Natchez Gazebo
Bluff Park, Mississippi River between Main and Market streets

The Spanish laid out ground along the bluff for a public park in 1790 and in 1804 the United States Congress declared that the Natchez Bluff “shall be preserved forever as a public ground.” By the 1990s that ground found itself on lists of the “Most Endangered Places in America.” There were plans to construct a ten-story casino-hotel that would ruin the view of the Mississippi River declared “second to none” and erosion was threatening the bluff itself. The building project was scaled back and a $30 million stabilization effort saved the bluff. Today the views are intact and road-paths lead down to the Under The Hill Historic District for shopping and dining.


107 South Broadway Street

Natchez was home to half of antebellum Mississippi’s free black population and one of the leaders of the black business community was Robert D. Smith who had this handsome Greek Revival brick home erected in the 1850s. The building is formed in an “L-shape” as the rear wing was used for Smith’s taxi business in town.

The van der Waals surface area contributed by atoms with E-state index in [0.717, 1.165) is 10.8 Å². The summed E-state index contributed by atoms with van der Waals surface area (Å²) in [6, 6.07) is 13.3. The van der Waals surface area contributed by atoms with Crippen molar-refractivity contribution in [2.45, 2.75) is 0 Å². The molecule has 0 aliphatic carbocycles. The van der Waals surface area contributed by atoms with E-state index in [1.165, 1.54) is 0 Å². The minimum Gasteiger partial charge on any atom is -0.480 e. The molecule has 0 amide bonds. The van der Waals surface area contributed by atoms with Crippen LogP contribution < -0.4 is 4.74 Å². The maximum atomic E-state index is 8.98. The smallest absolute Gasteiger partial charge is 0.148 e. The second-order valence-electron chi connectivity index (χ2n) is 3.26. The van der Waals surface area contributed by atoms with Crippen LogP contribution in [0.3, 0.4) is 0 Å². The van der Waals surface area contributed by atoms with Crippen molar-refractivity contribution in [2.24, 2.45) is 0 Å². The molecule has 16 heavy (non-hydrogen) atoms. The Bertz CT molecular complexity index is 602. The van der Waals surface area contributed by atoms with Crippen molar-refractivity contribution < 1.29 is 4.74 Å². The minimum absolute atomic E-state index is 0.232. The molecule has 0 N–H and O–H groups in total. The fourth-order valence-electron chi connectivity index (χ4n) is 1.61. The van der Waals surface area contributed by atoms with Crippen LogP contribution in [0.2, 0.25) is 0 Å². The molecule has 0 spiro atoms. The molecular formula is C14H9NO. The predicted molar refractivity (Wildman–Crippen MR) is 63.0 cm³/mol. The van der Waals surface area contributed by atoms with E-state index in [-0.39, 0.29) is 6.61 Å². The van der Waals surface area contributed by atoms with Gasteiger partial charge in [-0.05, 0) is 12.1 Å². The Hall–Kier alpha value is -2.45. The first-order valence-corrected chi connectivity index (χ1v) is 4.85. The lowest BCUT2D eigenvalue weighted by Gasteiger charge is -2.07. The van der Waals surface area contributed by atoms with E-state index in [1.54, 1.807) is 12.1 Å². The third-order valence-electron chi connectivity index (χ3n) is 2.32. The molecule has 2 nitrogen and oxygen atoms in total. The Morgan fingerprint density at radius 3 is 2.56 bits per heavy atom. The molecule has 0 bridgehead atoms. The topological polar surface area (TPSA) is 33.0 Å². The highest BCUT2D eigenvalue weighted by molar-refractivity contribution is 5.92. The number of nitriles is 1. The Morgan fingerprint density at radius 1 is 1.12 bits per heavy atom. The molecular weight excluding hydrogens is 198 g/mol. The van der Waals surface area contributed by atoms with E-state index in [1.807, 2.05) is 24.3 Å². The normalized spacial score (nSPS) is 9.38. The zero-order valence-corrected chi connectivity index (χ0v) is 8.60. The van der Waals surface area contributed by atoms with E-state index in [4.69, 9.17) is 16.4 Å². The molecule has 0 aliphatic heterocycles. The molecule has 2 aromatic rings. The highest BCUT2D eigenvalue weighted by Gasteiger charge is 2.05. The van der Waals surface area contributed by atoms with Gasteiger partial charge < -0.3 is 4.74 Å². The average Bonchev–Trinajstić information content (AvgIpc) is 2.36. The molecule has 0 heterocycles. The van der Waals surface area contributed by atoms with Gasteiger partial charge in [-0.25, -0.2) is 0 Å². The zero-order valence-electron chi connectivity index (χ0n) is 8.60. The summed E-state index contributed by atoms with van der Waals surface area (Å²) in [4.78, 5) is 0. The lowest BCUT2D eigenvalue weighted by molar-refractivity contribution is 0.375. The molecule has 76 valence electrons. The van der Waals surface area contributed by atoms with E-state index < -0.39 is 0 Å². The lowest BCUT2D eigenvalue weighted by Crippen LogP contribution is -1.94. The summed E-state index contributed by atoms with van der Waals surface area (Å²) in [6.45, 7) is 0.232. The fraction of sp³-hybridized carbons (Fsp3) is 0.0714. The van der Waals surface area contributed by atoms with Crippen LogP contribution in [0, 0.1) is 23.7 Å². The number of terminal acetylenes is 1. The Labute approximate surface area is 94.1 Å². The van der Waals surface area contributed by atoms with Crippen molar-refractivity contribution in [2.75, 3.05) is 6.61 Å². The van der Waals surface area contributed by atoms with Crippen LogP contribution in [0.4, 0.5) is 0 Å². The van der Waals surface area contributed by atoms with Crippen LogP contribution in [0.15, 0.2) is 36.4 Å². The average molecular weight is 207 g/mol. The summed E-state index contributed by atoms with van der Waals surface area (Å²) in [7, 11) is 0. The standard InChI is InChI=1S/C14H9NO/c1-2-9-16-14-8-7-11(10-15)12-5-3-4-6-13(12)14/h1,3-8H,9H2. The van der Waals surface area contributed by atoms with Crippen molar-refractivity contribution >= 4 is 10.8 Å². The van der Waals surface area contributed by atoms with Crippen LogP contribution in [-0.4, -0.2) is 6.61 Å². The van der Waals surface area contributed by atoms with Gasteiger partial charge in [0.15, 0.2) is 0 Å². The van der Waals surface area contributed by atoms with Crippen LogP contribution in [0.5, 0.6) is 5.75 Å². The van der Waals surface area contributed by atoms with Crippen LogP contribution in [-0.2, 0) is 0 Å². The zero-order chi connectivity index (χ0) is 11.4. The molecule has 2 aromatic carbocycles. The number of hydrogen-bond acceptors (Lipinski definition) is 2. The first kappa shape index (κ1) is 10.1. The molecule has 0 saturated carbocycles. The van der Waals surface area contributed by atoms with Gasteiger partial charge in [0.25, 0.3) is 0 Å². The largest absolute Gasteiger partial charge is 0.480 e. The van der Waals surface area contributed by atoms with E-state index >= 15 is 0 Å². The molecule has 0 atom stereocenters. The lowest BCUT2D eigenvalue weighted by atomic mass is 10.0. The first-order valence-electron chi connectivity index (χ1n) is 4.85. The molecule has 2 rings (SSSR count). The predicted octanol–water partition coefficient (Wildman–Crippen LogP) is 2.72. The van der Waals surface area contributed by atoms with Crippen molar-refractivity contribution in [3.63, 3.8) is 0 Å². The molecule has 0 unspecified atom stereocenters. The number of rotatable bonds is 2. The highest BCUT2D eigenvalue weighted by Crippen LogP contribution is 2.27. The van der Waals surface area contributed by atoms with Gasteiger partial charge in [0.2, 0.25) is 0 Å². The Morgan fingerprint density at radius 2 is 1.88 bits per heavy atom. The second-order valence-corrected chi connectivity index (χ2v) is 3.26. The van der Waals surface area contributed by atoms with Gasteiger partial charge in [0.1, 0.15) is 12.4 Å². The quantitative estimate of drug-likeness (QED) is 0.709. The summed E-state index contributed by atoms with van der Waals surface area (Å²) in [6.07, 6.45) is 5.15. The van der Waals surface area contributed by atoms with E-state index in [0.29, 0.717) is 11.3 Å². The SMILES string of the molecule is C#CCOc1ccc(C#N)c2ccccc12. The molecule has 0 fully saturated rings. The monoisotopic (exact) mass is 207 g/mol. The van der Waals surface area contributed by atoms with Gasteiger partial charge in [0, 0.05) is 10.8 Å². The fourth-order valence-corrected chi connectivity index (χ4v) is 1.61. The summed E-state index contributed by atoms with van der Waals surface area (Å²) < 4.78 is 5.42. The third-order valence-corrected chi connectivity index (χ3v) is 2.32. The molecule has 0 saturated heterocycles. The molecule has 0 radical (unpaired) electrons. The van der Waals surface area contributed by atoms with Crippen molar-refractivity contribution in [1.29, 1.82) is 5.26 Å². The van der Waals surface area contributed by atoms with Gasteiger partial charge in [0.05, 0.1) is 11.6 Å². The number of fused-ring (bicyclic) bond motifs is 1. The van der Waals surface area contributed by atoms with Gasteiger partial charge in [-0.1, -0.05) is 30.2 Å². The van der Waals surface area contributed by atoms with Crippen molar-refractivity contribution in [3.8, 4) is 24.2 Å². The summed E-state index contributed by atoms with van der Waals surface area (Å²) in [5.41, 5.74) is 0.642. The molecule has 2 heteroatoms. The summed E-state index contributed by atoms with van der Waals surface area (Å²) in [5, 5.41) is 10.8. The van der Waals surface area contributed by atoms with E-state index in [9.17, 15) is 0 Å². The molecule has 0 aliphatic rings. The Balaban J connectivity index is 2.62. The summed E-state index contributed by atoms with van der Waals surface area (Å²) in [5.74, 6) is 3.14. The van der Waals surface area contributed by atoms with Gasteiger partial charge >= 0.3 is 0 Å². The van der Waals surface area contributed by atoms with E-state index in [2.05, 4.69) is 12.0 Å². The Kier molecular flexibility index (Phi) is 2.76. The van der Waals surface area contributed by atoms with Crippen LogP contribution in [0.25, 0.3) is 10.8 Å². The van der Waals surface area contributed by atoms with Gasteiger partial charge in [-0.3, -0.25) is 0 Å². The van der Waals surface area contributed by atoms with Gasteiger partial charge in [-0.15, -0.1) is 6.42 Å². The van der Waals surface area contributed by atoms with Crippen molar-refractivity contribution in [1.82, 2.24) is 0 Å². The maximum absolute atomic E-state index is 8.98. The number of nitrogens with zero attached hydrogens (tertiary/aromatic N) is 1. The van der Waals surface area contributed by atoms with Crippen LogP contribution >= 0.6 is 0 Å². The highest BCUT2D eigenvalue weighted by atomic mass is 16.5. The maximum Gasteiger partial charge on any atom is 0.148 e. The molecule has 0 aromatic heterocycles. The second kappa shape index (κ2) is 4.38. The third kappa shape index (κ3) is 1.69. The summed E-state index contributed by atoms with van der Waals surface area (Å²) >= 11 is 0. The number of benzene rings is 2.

209 South Broadway at northeast corner of Washington Street

Joseph O’Brien, who operated a coal business at Natchez Under-the-Hill, flipped through an architectural pattern book in 1883 and came up with this eye-catching Swiss Chalet-influenced house. Historians have since identified his inspiration as E.C. Gardner’s Illustrated Homes, published in 1875 in Boston. 

The Parsonage/James Metcalfe House
305 South Broadway at southeast corner of Washington Street

The story goes that Peter Little of neighboring Rosalie got sick of his wife entertaining visiting preachers in their home so he gave this land to the Methodist Church for a parsonage to be constructed in 1852. The brick structure with a raised portico was sold by the church after the Civil War and has been a private home since then.  

100 Orleans Street at southwest corner of Canal Street